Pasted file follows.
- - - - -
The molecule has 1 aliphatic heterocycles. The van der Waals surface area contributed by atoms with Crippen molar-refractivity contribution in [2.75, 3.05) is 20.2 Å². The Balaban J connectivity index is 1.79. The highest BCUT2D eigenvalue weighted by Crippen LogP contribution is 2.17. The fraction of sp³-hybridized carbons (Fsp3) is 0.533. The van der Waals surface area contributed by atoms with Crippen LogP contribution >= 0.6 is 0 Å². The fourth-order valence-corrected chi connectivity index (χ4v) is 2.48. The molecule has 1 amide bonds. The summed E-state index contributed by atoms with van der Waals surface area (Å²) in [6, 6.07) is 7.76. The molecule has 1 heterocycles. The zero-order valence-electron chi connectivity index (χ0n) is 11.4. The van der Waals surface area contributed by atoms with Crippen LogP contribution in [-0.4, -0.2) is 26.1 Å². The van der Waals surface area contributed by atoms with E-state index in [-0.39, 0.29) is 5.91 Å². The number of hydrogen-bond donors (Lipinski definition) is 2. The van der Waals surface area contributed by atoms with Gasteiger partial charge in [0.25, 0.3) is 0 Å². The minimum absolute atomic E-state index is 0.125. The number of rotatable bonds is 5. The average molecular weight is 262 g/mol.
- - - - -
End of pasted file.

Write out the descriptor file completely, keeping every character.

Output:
The molecule has 1 aliphatic heterocycles. The van der Waals surface area contributed by atoms with Crippen molar-refractivity contribution in [2.75, 3.05) is 20.2 Å². The Balaban J connectivity index is 1.79. The highest BCUT2D eigenvalue weighted by Crippen LogP contribution is 2.17. The fraction of sp³-hybridized carbons (Fsp3) is 0.533. The van der Waals surface area contributed by atoms with Crippen LogP contribution >= 0.6 is 0 Å². The fourth-order valence-corrected chi connectivity index (χ4v) is 2.48. The molecule has 1 amide bonds. The summed E-state index contributed by atoms with van der Waals surface area (Å²) in [6, 6.07) is 7.76. The molecule has 1 heterocycles. The zero-order valence-electron chi connectivity index (χ0n) is 11.4. The van der Waals surface area contributed by atoms with Crippen LogP contribution in [-0.4, -0.2) is 26.1 Å². The van der Waals surface area contributed by atoms with E-state index in [-0.39, 0.29) is 5.91 Å². The number of hydrogen-bond donors (Lipinski definition) is 2. The van der Waals surface area contributed by atoms with Gasteiger partial charge in [0.25, 0.3) is 0 Å². The minimum absolute atomic E-state index is 0.125. The number of rotatable bonds is 5. The average molecular weight is 262 g/mol.